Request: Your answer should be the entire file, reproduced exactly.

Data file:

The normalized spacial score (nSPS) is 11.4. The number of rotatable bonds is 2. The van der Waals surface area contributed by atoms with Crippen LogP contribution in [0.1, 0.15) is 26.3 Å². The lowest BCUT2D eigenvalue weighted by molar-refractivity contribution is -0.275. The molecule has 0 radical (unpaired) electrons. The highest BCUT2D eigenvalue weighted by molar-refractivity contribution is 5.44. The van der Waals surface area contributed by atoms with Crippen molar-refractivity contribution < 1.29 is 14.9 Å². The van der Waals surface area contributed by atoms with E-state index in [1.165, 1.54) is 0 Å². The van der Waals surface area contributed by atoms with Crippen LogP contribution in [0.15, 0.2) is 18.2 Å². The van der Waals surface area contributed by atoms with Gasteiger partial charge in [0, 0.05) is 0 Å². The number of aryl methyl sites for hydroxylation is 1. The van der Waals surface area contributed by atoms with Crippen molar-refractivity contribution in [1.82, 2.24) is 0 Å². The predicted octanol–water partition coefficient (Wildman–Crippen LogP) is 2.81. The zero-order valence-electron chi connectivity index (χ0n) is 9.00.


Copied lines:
The normalized spacial score (nSPS) is 11.4. The number of rotatable bonds is 2. The van der Waals surface area contributed by atoms with Crippen LogP contribution in [0.1, 0.15) is 26.3 Å². The lowest BCUT2D eigenvalue weighted by molar-refractivity contribution is -0.275. The molecule has 0 radical (unpaired) electrons. The highest BCUT2D eigenvalue weighted by molar-refractivity contribution is 5.44. The van der Waals surface area contributed by atoms with Crippen molar-refractivity contribution < 1.29 is 14.9 Å². The van der Waals surface area contributed by atoms with E-state index in [1.165, 1.54) is 0 Å². The van der Waals surface area contributed by atoms with Crippen LogP contribution in [0.15, 0.2) is 18.2 Å². The van der Waals surface area contributed by atoms with Gasteiger partial charge in [0, 0.05) is 0 Å². The number of aryl methyl sites for hydroxylation is 1. The van der Waals surface area contributed by atoms with Crippen molar-refractivity contribution in [1.82, 2.24) is 0 Å². The predicted octanol–water partition coefficient (Wildman–Crippen LogP) is 2.81. The zero-order valence-electron chi connectivity index (χ0n) is 9.00.